Mind-Body Speed Control
Our body and mind have a mutually exclusive relationship: the body is slow when the mind is fast, and vice versa. We move less when we think much, and we think less when we move much, except at times of full rest and full alert, as in sleep when both body and mind need to rest, and in dangerous situations when both need to be fully alerted.
There are five basic modes or speeds for the body and their equivalents for the mind, that, when mastered, give maximum control over one's thoughts and actions, speeding up the rhythm of life and steering it in the right direction. Those speeds are "still, slow, fast, tense and loose," that we can effortlessly reach and shift from one to the other by simple easy-to-learn control techniques.
Most self-control techniques depend largely on the ability to efficiently use both body and mind, because we carry the same genes in the same bodies we've had for millennia, that we can neither change nor escape: we are not yet "walking brains" or light ethereal life-forms, or angels, fairies, ghosts ... mythologically speaking.
We vitally need both at the present stage of our evolution, as one completes the other. However, the mind is superior to the body, and the former is better qualified to control the latter. While the brain is evolving fast, more physical functions are slowly, unnoticeably passing into obsolescence, and their related organs into atrophy.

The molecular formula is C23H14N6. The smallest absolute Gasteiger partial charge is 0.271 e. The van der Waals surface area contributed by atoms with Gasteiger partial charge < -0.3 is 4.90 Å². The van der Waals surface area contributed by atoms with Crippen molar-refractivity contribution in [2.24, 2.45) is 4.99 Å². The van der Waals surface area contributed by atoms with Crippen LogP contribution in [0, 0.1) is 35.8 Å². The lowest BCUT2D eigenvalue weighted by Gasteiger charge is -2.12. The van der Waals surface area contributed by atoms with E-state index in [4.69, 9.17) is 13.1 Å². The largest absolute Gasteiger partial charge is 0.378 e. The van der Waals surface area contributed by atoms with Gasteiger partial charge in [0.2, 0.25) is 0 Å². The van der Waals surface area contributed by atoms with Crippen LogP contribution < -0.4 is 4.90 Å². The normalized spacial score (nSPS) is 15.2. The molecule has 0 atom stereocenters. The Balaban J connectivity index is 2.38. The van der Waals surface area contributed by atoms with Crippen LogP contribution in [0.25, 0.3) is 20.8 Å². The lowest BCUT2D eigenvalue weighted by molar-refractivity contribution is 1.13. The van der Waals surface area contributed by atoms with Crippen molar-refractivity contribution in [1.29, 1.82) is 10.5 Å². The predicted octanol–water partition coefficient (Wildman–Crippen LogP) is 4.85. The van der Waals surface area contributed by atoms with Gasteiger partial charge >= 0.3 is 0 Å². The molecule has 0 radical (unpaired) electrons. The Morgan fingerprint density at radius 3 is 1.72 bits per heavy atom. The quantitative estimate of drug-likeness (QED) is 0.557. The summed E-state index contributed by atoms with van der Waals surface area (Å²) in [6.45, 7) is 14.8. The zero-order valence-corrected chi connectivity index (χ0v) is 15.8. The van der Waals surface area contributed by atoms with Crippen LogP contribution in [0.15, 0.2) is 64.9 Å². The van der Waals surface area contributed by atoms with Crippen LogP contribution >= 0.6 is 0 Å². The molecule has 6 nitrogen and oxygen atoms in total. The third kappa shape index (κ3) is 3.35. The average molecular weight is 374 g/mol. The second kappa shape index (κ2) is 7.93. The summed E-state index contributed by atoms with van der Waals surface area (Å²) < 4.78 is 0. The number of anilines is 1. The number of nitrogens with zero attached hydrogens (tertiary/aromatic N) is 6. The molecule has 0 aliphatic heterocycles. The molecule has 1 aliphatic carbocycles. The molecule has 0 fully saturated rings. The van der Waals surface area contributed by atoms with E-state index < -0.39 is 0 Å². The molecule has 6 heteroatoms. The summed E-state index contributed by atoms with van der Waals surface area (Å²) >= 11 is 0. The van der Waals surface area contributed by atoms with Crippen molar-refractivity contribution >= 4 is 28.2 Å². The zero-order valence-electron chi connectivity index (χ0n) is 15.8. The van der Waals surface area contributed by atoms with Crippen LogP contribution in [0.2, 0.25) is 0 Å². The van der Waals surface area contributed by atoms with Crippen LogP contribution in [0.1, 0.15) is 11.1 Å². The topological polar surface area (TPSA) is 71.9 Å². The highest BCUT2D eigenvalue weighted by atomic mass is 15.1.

Self-control takes four forms:
We always use one form or the other of the above, alone or in combination:
Some doubt the power of self-control believing it's an unnatural intrusion diminishing the joy of living and spoiling its simplicity, spontaneity and element of surprise. There is no need for such fears because self-control only completes pleasure: it is a medium, not an aim—our aim is maximum happiness. Self-control is not absolute either because there are different degrees of control, and many times life can be enjoyed with minimal or remote control, that doesn't interfere with or decrease pleasure.
"Full" self-control, however, is only needed at stressful or dangerous situations that we cannot leave for chance to control. Contrarily, there are times when we almost use no self-control at all, giving free rein to our desires and simply following our heart. Such times are better controlled in advance instead, by choosing to be at places, in times, and with people we already know or trust enough to give ourselves to. Otherwise, to live always without self-control is like driving a car without a gearshift or brakes.
• For the body to be slow or fast, we use inner and outer organs: muscles, joints, heart, lungs, etc. To make it tense or loose, we use them in a slower rate and an inward direction.
• Our vital inner organs can be controlled with practice, to speed up and slow down too: heart, lungs, alimentary tract, glands ... and brain. Although invisible, they are the primary cause of change in our mood, metabolism, movement, and well-being.
• Body tension and relaxation are both types of physical speed, directed inward, causing stress or relief, instead of outward speed which causes actual movement from place to place.
• Both physical tension (inward speed) and physical swiftness (outward speed) are forms of body speed, having an opposite effect on the mind, because of the mind-body mutually exclusive relationship we mentioned. Thus, they cause the mind to slow down, inward and outward, i.e. slowly imagining and slowly arguing. The same with physical slowness and looseness, where either causes the mind to speed up.